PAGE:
In the abuser’s desperate bid for a sense of power he puts down his partner to build up himself. His heart gets progressively harder. He afflicts the other to the point of his own undoing, causing the very thing he was trying to avoid – their fighting him and leaving. Acting out of fear so often ends up creating the very negative outcome it was desperately trying to avoid. Pharaoh is actually a ‘Fear’oh.’  Destructive to himself and those unfortunate enough to be around him.

Meet the Slave: The slave is the small/scared part of us that agrees to take the abuse and serve the master. The slave is also overtaken by fear. In the tango of abuse, both partners are acting from a shared place of insecurity, smallness and inner terror.

While the abuser totally dis-identifies with their smallness, the abused over-identifies with it. She is blind to the very strength within her that leaves her abuser so threatened. She all too readily takes on the role of the helpless victim of the other’s inexcusable behavior.  

In the entire text of the Exodus, it never once says that the Hebrews protested. For over 100 years of enslavement they don’t so much as make a whimper of complaint, much less a lunge at rebellion. Noticeably absent from the story is any hint of the slaves’ selfhood or expression. The slave is notoriously speechless, helpless. That identity is encrusted and reinforced with each new put-down, smack-down, or silencing.

Below are a list of 10 defining characteristics of abusers and abused – and how they are bonded to each other. These are universal dynamics found in ‘houses of bondage.’

The 10 Plaguing Characteristics of the Bond between the Pharaoh and the Slave:

PHARAOH/ABUSER

SLAVE/ABUSED

Charming/Powerful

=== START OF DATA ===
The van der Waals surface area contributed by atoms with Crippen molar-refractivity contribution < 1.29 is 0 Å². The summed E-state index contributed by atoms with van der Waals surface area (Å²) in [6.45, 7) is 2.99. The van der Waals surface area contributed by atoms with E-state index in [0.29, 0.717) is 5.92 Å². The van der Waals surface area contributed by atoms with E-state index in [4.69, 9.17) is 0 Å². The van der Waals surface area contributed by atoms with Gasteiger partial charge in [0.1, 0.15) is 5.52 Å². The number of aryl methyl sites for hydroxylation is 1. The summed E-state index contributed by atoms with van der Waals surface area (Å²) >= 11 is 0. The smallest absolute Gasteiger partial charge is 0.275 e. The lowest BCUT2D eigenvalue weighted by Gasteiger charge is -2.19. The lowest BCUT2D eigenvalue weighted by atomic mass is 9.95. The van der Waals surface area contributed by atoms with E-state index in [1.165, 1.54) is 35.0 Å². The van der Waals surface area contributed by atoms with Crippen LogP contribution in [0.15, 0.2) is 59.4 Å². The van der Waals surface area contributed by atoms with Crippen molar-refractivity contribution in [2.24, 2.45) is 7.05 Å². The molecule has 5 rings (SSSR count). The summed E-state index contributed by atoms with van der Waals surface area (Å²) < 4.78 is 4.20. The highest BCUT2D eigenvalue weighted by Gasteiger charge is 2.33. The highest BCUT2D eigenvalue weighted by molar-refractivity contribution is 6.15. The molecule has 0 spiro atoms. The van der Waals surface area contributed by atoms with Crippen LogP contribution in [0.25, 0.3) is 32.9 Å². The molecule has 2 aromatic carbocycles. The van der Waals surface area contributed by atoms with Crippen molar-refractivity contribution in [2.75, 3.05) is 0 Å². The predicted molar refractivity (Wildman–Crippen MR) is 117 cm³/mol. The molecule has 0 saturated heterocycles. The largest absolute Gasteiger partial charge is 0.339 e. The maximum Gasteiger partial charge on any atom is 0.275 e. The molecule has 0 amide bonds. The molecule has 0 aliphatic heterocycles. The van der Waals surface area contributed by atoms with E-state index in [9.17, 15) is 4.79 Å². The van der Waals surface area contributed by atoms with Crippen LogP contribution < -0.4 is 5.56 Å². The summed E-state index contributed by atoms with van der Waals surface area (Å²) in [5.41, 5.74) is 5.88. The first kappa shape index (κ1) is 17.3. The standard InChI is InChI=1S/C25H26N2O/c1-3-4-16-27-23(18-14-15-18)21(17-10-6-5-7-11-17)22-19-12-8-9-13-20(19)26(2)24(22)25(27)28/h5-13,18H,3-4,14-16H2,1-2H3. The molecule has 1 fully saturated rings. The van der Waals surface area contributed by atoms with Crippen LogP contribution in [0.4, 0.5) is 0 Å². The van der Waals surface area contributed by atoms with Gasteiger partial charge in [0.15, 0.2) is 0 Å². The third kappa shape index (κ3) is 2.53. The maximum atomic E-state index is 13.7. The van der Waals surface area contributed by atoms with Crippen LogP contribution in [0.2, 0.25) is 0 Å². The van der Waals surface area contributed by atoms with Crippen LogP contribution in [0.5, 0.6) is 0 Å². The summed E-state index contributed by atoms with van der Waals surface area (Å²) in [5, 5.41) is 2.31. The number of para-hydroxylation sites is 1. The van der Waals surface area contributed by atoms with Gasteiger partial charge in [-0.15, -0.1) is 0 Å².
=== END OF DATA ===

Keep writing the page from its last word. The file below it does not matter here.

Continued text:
He is often the leader, the initiator (the King). Initially showers with praise, is overly expressive, emotive and puts on a flashy front.

Low self-esteem/Unexpressed/Weak

She doubts her worth and so, she is pulled in by his praise. She is often under-expressed and feels weak and so, she is extra drawn to his flashiness. Even once the abuse sets in she thinks, “This is the best I can get.”

Jealous/Isolating

He views other men as romantic threats. He also views friends and family as threats and demands she cut out other relationships lest she leak what is really going on. Like Pharoah, he is afraid she will join his ‘enemies.’

Isolated

She feels alone, like no one understands her. She hides the truth from her family and friends in fear of his (and their) reactions. She closes in on herself in fear and self-silencing.

Manipulative

He shrewdly detects her weak spots, using her vulnerabilities and past, wounding to his advantage. Like Pharaoh says, “Let’s deal shrewdly with them…”

Innocent/Gullible

She simply does not think in manipulative ways and cannot imagine that he would either. She non-objectively takes in his (cruel/untrue) words as truth. “He’s right, I really am being selfish…”